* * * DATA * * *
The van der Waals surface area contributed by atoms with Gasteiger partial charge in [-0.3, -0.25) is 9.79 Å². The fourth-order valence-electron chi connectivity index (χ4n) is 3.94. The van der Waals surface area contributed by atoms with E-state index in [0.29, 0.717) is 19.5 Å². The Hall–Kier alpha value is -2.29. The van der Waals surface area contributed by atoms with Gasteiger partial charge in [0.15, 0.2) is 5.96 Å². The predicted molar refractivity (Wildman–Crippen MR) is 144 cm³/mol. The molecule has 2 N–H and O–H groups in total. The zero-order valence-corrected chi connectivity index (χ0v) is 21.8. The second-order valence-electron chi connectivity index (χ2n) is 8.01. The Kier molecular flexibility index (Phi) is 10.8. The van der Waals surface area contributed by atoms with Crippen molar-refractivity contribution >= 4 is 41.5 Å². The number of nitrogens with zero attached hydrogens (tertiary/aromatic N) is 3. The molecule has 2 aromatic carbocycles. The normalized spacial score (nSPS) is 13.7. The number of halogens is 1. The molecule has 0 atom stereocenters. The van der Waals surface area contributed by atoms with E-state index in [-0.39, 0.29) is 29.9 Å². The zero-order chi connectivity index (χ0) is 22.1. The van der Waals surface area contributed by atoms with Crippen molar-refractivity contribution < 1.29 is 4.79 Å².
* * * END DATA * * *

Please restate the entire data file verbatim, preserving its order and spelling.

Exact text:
The van der Waals surface area contributed by atoms with Gasteiger partial charge in [-0.3, -0.25) is 9.79 Å². The fourth-order valence-electron chi connectivity index (χ4n) is 3.94. The van der Waals surface area contributed by atoms with E-state index in [0.29, 0.717) is 19.5 Å². The Hall–Kier alpha value is -2.29. The van der Waals surface area contributed by atoms with Gasteiger partial charge in [0.15, 0.2) is 5.96 Å². The predicted molar refractivity (Wildman–Crippen MR) is 144 cm³/mol. The molecule has 2 N–H and O–H groups in total. The zero-order valence-corrected chi connectivity index (χ0v) is 21.8. The second-order valence-electron chi connectivity index (χ2n) is 8.01. The Kier molecular flexibility index (Phi) is 10.8. The van der Waals surface area contributed by atoms with Crippen molar-refractivity contribution >= 4 is 41.5 Å². The number of nitrogens with zero attached hydrogens (tertiary/aromatic N) is 3. The molecule has 2 aromatic carbocycles. The normalized spacial score (nSPS) is 13.7. The number of halogens is 1. The molecule has 0 atom stereocenters. The van der Waals surface area contributed by atoms with E-state index in [-0.39, 0.29) is 29.9 Å². The zero-order chi connectivity index (χ0) is 22.1. The van der Waals surface area contributed by atoms with Crippen molar-refractivity contribution < 1.29 is 4.79 Å².